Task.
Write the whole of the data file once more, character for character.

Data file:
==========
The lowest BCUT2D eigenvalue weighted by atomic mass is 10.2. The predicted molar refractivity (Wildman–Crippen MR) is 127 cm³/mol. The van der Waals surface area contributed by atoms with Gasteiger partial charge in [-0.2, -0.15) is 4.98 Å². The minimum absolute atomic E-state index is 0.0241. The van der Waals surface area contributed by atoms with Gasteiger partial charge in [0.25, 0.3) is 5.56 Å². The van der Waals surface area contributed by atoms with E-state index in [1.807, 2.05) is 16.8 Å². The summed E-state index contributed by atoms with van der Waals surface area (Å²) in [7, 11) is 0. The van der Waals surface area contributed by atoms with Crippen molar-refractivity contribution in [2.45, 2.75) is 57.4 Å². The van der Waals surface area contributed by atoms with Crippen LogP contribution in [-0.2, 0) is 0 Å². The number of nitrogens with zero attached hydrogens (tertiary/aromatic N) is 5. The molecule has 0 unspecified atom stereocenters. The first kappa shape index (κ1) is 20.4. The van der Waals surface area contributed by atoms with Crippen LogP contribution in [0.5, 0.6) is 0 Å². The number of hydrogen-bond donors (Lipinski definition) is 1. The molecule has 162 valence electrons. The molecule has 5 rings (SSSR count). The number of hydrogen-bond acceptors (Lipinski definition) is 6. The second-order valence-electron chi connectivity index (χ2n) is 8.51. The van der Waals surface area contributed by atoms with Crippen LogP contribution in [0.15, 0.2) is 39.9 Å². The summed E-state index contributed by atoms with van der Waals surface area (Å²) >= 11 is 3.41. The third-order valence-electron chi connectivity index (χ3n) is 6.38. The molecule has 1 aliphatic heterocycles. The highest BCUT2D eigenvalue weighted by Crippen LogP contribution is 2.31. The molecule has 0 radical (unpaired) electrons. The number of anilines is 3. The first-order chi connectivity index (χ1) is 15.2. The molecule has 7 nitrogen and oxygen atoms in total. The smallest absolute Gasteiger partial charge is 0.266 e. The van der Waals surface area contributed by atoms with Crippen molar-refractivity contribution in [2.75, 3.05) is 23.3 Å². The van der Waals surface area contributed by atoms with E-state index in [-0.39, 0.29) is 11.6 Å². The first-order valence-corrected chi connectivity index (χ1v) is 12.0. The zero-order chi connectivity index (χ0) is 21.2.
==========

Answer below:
The lowest BCUT2D eigenvalue weighted by atomic mass is 10.2. The predicted molar refractivity (Wildman–Crippen MR) is 127 cm³/mol. The van der Waals surface area contributed by atoms with Gasteiger partial charge in [-0.2, -0.15) is 4.98 Å². The minimum absolute atomic E-state index is 0.0241. The van der Waals surface area contributed by atoms with Gasteiger partial charge in [0.25, 0.3) is 5.56 Å². The van der Waals surface area contributed by atoms with E-state index in [1.807, 2.05) is 16.8 Å². The summed E-state index contributed by atoms with van der Waals surface area (Å²) in [7, 11) is 0. The van der Waals surface area contributed by atoms with Crippen molar-refractivity contribution in [2.45, 2.75) is 57.4 Å². The van der Waals surface area contributed by atoms with Crippen LogP contribution in [-0.2, 0) is 0 Å². The number of nitrogens with zero attached hydrogens (tertiary/aromatic N) is 5. The molecule has 0 unspecified atom stereocenters. The first kappa shape index (κ1) is 20.4. The van der Waals surface area contributed by atoms with Crippen LogP contribution in [0.5, 0.6) is 0 Å². The number of hydrogen-bond donors (Lipinski definition) is 1. The molecule has 162 valence electrons. The molecule has 5 rings (SSSR count). The number of hydrogen-bond acceptors (Lipinski definition) is 6. The second-order valence-electron chi connectivity index (χ2n) is 8.51. The van der Waals surface area contributed by atoms with Crippen LogP contribution in [0.15, 0.2) is 39.9 Å². The summed E-state index contributed by atoms with van der Waals surface area (Å²) >= 11 is 3.41. The third-order valence-electron chi connectivity index (χ3n) is 6.38. The molecule has 1 aliphatic heterocycles. The highest BCUT2D eigenvalue weighted by Crippen LogP contribution is 2.31. The molecule has 0 radical (unpaired) electrons. The number of anilines is 3. The first-order chi connectivity index (χ1) is 15.2. The molecule has 7 nitrogen and oxygen atoms in total. The smallest absolute Gasteiger partial charge is 0.266 e. The van der Waals surface area contributed by atoms with Crippen molar-refractivity contribution in [2.75, 3.05) is 23.3 Å². The van der Waals surface area contributed by atoms with E-state index in [-0.39, 0.29) is 11.6 Å². The first-order valence-corrected chi connectivity index (χ1v) is 12.0. The zero-order chi connectivity index (χ0) is 21.2.